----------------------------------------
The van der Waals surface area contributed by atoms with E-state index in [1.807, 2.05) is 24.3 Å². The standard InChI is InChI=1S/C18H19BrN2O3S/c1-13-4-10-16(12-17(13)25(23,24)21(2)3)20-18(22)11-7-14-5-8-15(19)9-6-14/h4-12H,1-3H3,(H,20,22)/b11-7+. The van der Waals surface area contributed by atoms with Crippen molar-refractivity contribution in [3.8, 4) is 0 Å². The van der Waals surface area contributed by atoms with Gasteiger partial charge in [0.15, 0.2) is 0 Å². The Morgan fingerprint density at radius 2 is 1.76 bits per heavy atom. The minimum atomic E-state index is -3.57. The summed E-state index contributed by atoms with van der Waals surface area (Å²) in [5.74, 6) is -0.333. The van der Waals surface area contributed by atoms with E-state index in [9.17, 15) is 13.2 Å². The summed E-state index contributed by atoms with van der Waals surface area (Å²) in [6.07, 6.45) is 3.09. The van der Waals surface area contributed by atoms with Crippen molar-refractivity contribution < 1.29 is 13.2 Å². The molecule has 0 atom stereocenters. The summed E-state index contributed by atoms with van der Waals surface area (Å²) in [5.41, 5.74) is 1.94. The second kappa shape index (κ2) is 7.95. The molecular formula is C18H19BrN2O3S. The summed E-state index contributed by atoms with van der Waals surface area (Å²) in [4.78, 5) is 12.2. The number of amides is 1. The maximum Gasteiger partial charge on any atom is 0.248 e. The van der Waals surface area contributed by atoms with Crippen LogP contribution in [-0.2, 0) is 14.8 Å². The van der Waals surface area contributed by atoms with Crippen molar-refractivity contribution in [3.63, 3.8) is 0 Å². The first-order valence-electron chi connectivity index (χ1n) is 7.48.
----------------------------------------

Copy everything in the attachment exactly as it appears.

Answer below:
The van der Waals surface area contributed by atoms with E-state index in [1.807, 2.05) is 24.3 Å². The standard InChI is InChI=1S/C18H19BrN2O3S/c1-13-4-10-16(12-17(13)25(23,24)21(2)3)20-18(22)11-7-14-5-8-15(19)9-6-14/h4-12H,1-3H3,(H,20,22)/b11-7+. The van der Waals surface area contributed by atoms with Crippen molar-refractivity contribution in [3.8, 4) is 0 Å². The van der Waals surface area contributed by atoms with Gasteiger partial charge in [0.15, 0.2) is 0 Å². The Morgan fingerprint density at radius 2 is 1.76 bits per heavy atom. The minimum atomic E-state index is -3.57. The summed E-state index contributed by atoms with van der Waals surface area (Å²) in [5.74, 6) is -0.333. The van der Waals surface area contributed by atoms with E-state index in [9.17, 15) is 13.2 Å². The summed E-state index contributed by atoms with van der Waals surface area (Å²) in [6.07, 6.45) is 3.09. The van der Waals surface area contributed by atoms with Crippen molar-refractivity contribution < 1.29 is 13.2 Å². The molecule has 0 atom stereocenters. The summed E-state index contributed by atoms with van der Waals surface area (Å²) in [5.41, 5.74) is 1.94. The second kappa shape index (κ2) is 7.95. The molecular formula is C18H19BrN2O3S. The summed E-state index contributed by atoms with van der Waals surface area (Å²) in [4.78, 5) is 12.2. The number of amides is 1. The maximum Gasteiger partial charge on any atom is 0.248 e. The van der Waals surface area contributed by atoms with Crippen LogP contribution in [-0.2, 0) is 14.8 Å². The van der Waals surface area contributed by atoms with Crippen molar-refractivity contribution in [3.63, 3.8) is 0 Å². The first-order valence-electron chi connectivity index (χ1n) is 7.48.